- It’s ok if there are some small spelling/grammar mistakes. If the errors are few and they don’t take away from the meaning/flow of the essay, I don’t worry about them. Our students are still learning. Even your brightest star writer will have a few spelling/grammar mistakes from time to time. Don’t discourage students from writing because of some small errors. Students who receive papers back with markings all over them don’t think, “Oh boy, my teacher has made it so easy for me to make all of these corrections.” They are thinking, “What’s the point in writing? I must be a terrible writer. Look at all of these mistakes.” If your students are taking a standardized writing assessment, the structure and flow of their essays will be worth much more than perfect spelling.
Need more help?
I created this five paragraph essay instructional unit for teachers who are new to teaching five paragraph essays OR just need all of the materials in one place. “Teacher Talk” pages will guide you through the unit and this unit contains all materials needed to help students plan, organize, and write amazing five paragraph essays! Click here to check it out:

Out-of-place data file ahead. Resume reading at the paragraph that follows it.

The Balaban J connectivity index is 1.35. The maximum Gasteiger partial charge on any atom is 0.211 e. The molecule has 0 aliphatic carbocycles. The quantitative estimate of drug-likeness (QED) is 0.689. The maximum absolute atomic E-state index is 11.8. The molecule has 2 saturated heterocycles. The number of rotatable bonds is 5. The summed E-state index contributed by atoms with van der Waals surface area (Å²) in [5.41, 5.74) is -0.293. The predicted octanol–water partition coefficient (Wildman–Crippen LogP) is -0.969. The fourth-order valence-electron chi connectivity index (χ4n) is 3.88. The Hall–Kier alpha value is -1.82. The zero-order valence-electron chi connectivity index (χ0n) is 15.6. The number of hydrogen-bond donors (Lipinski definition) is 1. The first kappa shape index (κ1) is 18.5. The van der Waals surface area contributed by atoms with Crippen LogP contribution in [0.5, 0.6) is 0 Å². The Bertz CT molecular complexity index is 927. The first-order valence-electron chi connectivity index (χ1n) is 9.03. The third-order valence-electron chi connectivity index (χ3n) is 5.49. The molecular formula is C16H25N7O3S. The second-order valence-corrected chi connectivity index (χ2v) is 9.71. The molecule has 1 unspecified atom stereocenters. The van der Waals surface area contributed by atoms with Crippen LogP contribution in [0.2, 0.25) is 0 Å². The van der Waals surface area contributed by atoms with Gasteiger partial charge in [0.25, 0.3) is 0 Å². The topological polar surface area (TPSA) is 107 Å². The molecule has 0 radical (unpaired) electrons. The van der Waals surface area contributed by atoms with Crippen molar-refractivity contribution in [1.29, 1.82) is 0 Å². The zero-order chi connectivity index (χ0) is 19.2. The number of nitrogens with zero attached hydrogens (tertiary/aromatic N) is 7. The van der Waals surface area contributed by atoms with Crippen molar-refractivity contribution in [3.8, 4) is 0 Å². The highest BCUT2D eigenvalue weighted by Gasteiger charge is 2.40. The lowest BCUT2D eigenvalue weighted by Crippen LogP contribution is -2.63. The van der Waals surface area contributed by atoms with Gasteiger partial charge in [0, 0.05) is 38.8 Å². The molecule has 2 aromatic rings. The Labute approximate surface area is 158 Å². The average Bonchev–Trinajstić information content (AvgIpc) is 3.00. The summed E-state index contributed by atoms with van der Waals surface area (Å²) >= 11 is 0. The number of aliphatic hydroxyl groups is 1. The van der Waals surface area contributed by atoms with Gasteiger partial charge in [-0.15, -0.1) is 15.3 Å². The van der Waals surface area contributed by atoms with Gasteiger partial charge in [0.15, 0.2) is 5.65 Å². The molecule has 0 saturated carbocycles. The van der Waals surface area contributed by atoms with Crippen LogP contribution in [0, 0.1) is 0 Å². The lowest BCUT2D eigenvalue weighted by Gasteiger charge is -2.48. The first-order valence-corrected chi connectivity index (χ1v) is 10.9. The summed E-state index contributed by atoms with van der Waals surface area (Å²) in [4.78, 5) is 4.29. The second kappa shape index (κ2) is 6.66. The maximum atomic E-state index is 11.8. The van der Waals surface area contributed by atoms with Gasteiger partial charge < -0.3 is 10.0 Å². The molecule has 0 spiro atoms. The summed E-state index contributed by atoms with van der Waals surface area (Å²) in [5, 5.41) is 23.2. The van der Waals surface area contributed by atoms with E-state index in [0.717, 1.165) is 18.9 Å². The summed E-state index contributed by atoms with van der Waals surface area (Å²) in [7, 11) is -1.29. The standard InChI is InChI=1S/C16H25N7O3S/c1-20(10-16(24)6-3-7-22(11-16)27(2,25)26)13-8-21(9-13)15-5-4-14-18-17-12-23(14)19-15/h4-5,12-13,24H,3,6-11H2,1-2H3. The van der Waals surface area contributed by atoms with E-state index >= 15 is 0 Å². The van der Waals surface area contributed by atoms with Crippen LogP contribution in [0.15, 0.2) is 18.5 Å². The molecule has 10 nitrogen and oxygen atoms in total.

I have a freebie for you! Click on the image below to reach the sign up page. You’ll receive three original prompts with five paragraph essay organizers AND two lined final draft pages!
Once your students are good essay writers…
These task cards will help your students stay sharp on their five paragraph essay knowledge. Students will review hooks (attention-getters), thesis sentences, body paragraphs, topic sentences, closings, and more. Each card contains a unique writing example!
I suggest using these task cards as a quiz/test, scoot game, individual review, or cooperative group activity.
Click on the image to view these task cards:
Filed Under: Writing
Essay Writing for Standardized Tests: Tips for Writing a Five Paragraph Essay